Here are the most common editing mistakes:
- Too loud music. Turn the volume down more than you think you need to. Listen to your intro in different environments and on different devices (car stereo, headphones, in the kitchen, etc.) to hear how it will sound to your listeners.
- It was too long of an introduction. In your introduction, you should move at a fast pace, roughly 20 to 30 seconds. Do not linger too long.
- Music that is copyrighted. Tracks cannot be used unless the recording label and the artist grant permission. The good news is that there are plenty of royalty-free music options, such as YouTube Audio Library, 909 Music on Soundcloud, and Soundstripe.
The first step in editing should be to make a cohesive and engaging podcast. A second pass should involve cleaning up the audio.
You can make your audio sound more professional by following these tips:
- The listener will be able to easily notice dead air gaps.
- To avoid jarring transitions, crossfade between tracks.
- Reduce background noise by using noise reduction.
- To filter out all sounds below a certain frequency, use a high-pass filter. You can set a high-pass filter around 80 to 100 Hz to help eliminate rumble and plosives that your listeners won’t want to hear anyway because most speaking voices don’t generate fundamental frequencies below 85 Hz.
- Correct any frequencies that seem to stand out in the recording using equalization. You should not cut or boost anything more than 6 dB because you want the recording to sound natural.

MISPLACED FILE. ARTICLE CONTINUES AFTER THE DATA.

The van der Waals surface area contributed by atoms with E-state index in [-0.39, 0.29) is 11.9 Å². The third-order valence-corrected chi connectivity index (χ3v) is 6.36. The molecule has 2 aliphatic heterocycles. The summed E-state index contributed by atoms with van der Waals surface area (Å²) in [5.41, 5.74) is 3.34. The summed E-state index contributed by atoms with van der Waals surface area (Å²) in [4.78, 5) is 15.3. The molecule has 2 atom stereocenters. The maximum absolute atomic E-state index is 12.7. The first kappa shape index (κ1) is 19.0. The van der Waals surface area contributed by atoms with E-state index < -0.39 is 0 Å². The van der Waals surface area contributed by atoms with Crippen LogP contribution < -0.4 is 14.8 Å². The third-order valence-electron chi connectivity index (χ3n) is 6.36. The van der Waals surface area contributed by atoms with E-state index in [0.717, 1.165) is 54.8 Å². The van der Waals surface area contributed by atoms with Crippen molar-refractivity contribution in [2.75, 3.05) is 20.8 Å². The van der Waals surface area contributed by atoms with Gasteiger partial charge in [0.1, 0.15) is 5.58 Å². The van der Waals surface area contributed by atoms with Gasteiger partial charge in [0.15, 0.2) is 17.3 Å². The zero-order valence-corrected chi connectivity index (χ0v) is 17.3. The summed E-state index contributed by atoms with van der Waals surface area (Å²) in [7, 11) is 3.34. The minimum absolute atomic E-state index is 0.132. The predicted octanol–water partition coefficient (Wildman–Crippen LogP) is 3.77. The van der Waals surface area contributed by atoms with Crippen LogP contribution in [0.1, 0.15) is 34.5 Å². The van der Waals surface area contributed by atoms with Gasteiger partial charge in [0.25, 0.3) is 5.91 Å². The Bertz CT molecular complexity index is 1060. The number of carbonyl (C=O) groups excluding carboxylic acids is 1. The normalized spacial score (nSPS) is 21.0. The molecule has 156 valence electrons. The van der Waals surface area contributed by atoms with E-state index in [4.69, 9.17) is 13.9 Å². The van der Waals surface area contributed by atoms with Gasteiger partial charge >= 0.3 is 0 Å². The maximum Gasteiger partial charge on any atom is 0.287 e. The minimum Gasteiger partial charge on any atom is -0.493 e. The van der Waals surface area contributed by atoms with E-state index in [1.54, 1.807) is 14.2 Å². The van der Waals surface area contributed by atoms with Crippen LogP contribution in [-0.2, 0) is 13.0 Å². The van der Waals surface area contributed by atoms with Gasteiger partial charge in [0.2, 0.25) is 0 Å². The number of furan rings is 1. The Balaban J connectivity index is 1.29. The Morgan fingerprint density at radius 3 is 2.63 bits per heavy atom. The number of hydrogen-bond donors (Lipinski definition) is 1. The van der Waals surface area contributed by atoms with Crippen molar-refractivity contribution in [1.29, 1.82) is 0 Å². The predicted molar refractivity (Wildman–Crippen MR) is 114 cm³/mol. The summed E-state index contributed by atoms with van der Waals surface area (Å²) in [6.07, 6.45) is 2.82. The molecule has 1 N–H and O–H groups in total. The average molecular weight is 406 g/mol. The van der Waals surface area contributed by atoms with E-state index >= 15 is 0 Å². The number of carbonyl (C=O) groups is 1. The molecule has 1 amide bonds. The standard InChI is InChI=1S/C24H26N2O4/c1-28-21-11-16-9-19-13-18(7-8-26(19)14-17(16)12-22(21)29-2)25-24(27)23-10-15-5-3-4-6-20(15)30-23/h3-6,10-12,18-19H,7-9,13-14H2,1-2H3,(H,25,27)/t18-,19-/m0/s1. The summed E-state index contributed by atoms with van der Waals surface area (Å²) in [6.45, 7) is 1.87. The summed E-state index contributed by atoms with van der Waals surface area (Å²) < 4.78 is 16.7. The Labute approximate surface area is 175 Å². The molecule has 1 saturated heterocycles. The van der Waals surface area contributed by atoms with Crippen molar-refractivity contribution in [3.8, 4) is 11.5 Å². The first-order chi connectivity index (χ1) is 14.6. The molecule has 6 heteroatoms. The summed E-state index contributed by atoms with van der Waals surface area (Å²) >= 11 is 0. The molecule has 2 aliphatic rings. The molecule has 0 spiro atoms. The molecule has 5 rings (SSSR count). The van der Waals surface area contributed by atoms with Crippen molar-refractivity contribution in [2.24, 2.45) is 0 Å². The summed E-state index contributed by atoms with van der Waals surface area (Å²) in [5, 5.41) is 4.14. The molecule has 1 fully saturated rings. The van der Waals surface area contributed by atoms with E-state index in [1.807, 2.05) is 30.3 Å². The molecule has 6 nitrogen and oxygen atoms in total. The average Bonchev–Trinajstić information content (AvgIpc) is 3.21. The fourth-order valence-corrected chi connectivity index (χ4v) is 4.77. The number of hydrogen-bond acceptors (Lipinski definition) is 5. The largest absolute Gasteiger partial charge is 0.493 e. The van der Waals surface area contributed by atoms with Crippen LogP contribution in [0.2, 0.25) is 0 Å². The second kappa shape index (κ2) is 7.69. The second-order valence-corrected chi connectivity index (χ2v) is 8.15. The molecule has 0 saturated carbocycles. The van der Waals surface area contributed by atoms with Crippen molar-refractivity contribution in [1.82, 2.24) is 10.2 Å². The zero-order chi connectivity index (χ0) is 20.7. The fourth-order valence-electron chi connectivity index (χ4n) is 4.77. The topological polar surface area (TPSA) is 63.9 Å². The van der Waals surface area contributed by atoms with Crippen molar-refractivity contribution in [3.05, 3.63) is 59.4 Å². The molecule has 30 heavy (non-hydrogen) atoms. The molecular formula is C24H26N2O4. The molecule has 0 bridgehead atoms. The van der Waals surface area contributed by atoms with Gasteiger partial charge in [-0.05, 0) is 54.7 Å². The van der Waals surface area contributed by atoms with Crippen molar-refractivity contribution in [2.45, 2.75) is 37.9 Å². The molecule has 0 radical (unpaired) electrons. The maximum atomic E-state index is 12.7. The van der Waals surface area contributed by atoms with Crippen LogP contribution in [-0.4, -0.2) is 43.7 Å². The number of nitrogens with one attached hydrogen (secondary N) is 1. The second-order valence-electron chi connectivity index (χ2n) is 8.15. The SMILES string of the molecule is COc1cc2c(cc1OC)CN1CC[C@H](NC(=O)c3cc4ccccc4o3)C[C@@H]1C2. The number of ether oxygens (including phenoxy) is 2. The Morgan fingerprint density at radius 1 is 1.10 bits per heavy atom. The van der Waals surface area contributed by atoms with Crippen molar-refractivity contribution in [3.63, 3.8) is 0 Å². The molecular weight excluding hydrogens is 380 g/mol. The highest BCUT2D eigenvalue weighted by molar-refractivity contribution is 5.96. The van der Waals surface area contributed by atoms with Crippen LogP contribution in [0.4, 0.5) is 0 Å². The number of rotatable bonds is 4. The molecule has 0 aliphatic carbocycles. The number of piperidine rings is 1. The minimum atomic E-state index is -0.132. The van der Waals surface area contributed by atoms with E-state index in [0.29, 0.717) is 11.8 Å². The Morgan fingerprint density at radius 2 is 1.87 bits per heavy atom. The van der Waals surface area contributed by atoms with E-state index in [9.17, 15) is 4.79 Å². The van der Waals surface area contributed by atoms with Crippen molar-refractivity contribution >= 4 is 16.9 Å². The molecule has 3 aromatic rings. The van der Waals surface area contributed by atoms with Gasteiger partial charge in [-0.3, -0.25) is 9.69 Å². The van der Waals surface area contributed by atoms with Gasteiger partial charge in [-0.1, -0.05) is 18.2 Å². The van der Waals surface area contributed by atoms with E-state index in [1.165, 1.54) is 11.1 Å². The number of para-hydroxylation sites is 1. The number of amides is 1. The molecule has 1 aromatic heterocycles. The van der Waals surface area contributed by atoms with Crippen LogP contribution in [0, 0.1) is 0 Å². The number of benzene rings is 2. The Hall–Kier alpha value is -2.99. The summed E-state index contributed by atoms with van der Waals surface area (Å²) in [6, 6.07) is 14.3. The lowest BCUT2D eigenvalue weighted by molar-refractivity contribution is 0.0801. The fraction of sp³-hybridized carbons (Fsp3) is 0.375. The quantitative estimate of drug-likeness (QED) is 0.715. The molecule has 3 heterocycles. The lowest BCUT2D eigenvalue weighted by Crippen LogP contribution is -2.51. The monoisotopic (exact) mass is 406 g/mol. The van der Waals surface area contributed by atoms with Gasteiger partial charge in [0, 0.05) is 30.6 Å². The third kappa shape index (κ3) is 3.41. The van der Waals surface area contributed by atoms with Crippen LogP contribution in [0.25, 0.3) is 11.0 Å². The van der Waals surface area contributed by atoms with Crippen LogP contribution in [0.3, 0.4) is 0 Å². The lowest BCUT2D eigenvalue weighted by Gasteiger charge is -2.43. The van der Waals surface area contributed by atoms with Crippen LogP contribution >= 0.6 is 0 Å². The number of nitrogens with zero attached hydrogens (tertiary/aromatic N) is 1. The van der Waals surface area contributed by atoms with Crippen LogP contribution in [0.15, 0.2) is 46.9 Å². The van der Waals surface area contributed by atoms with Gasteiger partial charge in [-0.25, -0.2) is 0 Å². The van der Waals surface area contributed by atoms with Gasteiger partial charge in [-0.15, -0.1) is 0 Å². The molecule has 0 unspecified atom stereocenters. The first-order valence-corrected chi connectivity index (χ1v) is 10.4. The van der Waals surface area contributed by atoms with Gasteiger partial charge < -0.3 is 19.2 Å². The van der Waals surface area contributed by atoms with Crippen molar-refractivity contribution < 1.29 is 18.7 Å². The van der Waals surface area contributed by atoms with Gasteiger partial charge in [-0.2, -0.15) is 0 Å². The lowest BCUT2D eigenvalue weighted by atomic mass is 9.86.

- Make sure the loudest parts of the recording are closer to the average volume of the recording by applying compression. It’s a really helpful tool, but don’t use it too much. Start with a 2:1 ratio.
- Make use of a de-esser. When recording vocals, you may encounter a problem called sibilance, which is the presence of sharp “s” and “t” consonants in words. With a de-esser, this unpleasant sound is removed and the voice is easier to listen to for longer periods of time. Less is more.
- Make your podcast louder than other podcasts by mastering your audio. A peak level is the volume before distortion occurs. In general, a peak level of -1 dB is good for podcasts. An average level is your signal’s peak level. RMS levels between -16 dB and -12 dB are a good range.
Don’t let the lack of time or interest in editing stop you from creating a podcast. A professional editor can help you. Fiverr and Upwork offer professional editors. We Edit Podcasts also offers a professional service for this purpose.